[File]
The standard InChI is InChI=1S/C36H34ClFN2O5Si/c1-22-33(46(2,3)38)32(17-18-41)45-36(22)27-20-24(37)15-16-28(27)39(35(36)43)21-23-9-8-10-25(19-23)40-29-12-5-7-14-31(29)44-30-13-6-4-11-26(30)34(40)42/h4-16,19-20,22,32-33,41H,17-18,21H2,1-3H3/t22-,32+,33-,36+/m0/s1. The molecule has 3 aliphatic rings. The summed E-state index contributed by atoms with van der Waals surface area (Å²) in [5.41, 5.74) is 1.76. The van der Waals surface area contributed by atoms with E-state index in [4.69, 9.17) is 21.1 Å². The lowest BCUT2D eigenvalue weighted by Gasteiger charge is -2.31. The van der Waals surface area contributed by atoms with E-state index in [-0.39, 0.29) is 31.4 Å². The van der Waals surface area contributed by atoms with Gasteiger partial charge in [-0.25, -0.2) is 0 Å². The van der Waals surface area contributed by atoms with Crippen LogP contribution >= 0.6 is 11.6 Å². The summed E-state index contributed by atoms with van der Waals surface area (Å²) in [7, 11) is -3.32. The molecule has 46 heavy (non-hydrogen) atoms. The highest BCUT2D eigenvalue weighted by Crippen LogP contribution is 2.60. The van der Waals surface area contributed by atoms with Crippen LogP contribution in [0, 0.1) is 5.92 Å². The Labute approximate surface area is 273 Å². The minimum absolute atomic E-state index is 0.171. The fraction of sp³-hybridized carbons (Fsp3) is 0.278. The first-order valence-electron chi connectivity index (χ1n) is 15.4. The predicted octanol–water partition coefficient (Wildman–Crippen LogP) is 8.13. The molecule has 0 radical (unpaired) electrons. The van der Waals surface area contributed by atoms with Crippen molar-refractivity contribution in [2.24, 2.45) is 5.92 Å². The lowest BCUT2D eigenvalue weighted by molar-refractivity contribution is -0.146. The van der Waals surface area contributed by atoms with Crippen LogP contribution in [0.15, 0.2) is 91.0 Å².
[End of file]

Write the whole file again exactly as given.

The standard InChI is InChI=1S/C36H34ClFN2O5Si/c1-22-33(46(2,3)38)32(17-18-41)45-36(22)27-20-24(37)15-16-28(27)39(35(36)43)21-23-9-8-10-25(19-23)40-29-12-5-7-14-31(29)44-30-13-6-4-11-26(30)34(40)42/h4-16,19-20,22,32-33,41H,17-18,21H2,1-3H3/t22-,32+,33-,36+/m0/s1. The molecule has 3 aliphatic rings. The summed E-state index contributed by atoms with van der Waals surface area (Å²) in [5.41, 5.74) is 1.76. The van der Waals surface area contributed by atoms with E-state index in [4.69, 9.17) is 21.1 Å². The lowest BCUT2D eigenvalue weighted by Gasteiger charge is -2.31. The van der Waals surface area contributed by atoms with E-state index in [-0.39, 0.29) is 31.4 Å². The van der Waals surface area contributed by atoms with Gasteiger partial charge in [-0.25, -0.2) is 0 Å². The van der Waals surface area contributed by atoms with Crippen LogP contribution >= 0.6 is 11.6 Å². The summed E-state index contributed by atoms with van der Waals surface area (Å²) in [7, 11) is -3.32. The molecule has 46 heavy (non-hydrogen) atoms. The highest BCUT2D eigenvalue weighted by Crippen LogP contribution is 2.60. The van der Waals surface area contributed by atoms with Crippen LogP contribution in [0, 0.1) is 5.92 Å². The Labute approximate surface area is 273 Å². The minimum absolute atomic E-state index is 0.171. The fraction of sp³-hybridized carbons (Fsp3) is 0.278. The first-order valence-electron chi connectivity index (χ1n) is 15.4. The predicted octanol–water partition coefficient (Wildman–Crippen LogP) is 8.13. The molecule has 0 radical (unpaired) electrons. The van der Waals surface area contributed by atoms with Crippen molar-refractivity contribution in [2.24, 2.45) is 5.92 Å². The lowest BCUT2D eigenvalue weighted by molar-refractivity contribution is -0.146. The van der Waals surface area contributed by atoms with Crippen LogP contribution in [0.15, 0.2) is 91.0 Å².